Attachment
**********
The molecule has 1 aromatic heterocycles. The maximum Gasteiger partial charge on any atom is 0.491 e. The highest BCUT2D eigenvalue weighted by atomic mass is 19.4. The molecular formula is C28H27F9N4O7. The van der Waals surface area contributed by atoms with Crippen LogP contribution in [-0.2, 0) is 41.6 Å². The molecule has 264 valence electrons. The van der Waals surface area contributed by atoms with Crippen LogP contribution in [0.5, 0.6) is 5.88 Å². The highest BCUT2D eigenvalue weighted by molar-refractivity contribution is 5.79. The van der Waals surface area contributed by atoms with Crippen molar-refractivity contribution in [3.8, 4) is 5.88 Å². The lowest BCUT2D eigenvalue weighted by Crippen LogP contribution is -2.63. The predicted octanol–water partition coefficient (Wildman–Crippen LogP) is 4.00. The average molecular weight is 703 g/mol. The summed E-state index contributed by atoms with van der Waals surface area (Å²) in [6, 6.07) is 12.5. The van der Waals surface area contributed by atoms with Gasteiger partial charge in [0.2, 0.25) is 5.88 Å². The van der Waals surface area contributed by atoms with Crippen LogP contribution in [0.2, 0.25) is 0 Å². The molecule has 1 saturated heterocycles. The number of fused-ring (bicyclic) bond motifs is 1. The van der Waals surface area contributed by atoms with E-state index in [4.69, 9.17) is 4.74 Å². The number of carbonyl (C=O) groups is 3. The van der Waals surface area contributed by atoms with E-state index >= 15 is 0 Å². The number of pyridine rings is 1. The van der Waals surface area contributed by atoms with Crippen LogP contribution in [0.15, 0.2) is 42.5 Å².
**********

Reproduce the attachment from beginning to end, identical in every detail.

The molecule has 1 aromatic heterocycles. The maximum Gasteiger partial charge on any atom is 0.491 e. The highest BCUT2D eigenvalue weighted by atomic mass is 19.4. The molecular formula is C28H27F9N4O7. The van der Waals surface area contributed by atoms with Crippen LogP contribution in [-0.2, 0) is 41.6 Å². The molecule has 264 valence electrons. The van der Waals surface area contributed by atoms with Crippen LogP contribution in [0.5, 0.6) is 5.88 Å². The highest BCUT2D eigenvalue weighted by molar-refractivity contribution is 5.79. The van der Waals surface area contributed by atoms with Crippen molar-refractivity contribution in [3.8, 4) is 5.88 Å². The lowest BCUT2D eigenvalue weighted by Crippen LogP contribution is -2.63. The predicted octanol–water partition coefficient (Wildman–Crippen LogP) is 4.00. The average molecular weight is 703 g/mol. The summed E-state index contributed by atoms with van der Waals surface area (Å²) in [6, 6.07) is 12.5. The van der Waals surface area contributed by atoms with Gasteiger partial charge in [0.2, 0.25) is 5.88 Å². The van der Waals surface area contributed by atoms with Crippen LogP contribution in [0.2, 0.25) is 0 Å². The molecule has 1 saturated heterocycles. The number of fused-ring (bicyclic) bond motifs is 1. The van der Waals surface area contributed by atoms with E-state index in [4.69, 9.17) is 4.74 Å². The number of carbonyl (C=O) groups is 3. The van der Waals surface area contributed by atoms with E-state index >= 15 is 0 Å². The number of pyridine rings is 1. The van der Waals surface area contributed by atoms with Crippen LogP contribution in [0.15, 0.2) is 42.5 Å².